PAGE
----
122. In America, I don't get stared at when I talk. I might get stared at for wearing a shirt that's too tight, or having expensive taste in jeans, or because I have lots of tattoos, or because I'm wearing shades that someone admires (I don't know why, but I get tons of compliments on them), but I never get stared at for opening my mouth. But alas, everytime I open my mouth here, I get started at, and it doesn't matter whether I'm speaking in English or Spanish

123. Even though Americans don't know shit about Argentina, the instant I say the words "Buenos Aires," they always start to croon. To them, it's a magical word, a paternoster, that opens up a whole new, exciting + sophisticated reality to them. When I tell Argentines that LB + I are from Chicago, they also get really excited, but I don't get the feeling they really know anything about it either, besides the Chicago Bulls, and possibly Obama. It makes me think: what are they getting excited about? Is it Al Capone?

124. I have yet to meet a single Argentine that wishes John McCain had won the presidential election, but I can think of ten American states off the top of my head where that would be true (e.g. Utah, Texas, Kansas, South Dakota, Alaska, Louisiana, Arizona, Georgia, Mississippi, Wyoming)

125. PhD programs don't mean the same thing to Argentines that they do to Americans. When you tell an American that you've been accepted to a PhD program, they're impressed because it's so hard to get accepted into a doctoral program and you have to be really qualified. There is a certain amount of prestige--and assumed intelligence--when you're a PhD candidate; even more so for graduates. When I told LB's uncle that I got into USC's doctoral program for literature + creative writing, he gave me the same look he would have if I'd told him I like Doritos. There was a total disconnect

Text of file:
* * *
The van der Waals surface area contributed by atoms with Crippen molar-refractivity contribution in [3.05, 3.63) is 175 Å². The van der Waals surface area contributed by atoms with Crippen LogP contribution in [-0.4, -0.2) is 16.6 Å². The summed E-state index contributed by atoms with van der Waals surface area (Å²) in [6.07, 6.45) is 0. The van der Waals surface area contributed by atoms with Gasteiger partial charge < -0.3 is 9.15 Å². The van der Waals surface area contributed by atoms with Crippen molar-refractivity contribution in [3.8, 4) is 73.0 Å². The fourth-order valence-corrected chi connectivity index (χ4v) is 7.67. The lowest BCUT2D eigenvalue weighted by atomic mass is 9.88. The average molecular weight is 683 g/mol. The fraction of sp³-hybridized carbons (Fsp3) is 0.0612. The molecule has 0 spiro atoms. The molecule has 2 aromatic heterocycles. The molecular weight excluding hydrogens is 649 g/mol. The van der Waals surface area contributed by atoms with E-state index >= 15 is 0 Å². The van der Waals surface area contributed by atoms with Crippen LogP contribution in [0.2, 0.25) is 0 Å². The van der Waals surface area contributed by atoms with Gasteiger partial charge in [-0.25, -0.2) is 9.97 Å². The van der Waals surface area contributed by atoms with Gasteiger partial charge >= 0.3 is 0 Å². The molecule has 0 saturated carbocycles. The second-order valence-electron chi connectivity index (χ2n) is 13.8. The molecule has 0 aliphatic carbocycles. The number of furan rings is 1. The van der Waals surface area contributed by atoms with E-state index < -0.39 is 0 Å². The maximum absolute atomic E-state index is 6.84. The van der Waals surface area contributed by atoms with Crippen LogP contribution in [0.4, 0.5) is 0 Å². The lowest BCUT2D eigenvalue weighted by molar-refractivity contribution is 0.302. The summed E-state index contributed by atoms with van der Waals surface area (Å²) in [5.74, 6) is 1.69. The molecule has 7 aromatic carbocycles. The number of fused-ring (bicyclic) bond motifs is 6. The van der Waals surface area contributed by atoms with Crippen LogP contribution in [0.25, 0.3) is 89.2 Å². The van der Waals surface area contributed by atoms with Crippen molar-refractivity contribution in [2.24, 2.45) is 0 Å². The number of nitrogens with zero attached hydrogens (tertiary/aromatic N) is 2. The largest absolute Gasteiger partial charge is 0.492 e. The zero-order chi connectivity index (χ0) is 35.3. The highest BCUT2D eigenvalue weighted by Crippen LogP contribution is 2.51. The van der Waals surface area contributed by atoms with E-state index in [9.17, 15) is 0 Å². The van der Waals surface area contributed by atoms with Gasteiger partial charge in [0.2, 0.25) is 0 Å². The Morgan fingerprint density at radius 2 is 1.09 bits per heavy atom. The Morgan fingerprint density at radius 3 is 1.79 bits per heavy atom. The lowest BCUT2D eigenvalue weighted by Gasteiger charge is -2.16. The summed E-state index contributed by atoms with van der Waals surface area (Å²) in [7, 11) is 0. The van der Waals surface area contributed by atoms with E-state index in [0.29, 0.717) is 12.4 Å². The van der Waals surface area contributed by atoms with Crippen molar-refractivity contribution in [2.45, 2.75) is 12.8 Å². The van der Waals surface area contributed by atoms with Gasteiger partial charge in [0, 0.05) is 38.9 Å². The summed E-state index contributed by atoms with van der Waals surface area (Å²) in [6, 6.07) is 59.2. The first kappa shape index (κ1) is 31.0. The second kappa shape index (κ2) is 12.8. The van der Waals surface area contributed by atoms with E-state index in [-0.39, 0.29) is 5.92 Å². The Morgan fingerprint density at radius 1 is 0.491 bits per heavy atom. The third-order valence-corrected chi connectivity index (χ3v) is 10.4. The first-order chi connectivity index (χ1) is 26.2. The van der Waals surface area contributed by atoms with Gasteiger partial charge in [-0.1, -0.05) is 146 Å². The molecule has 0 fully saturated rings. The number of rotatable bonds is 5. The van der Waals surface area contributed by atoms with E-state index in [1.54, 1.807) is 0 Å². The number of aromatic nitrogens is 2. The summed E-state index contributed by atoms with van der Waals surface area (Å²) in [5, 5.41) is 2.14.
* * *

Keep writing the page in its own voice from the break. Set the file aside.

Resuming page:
126. Argentines completely embrace their sexuality while Americans box it into a corner, saving it for special ocassions (like the nightclub, the movie theater, the bedroom, that romantic night on the town)

127. At red lights, sometimes clowns (or little kids, half-dressed up as clowns) will juggle things in the air. In America, you get a Vietnam vet in a wheelchair without legs holding up a cardboard sign that says I'm hungry + God Bless You. Personally, I prefer the clowns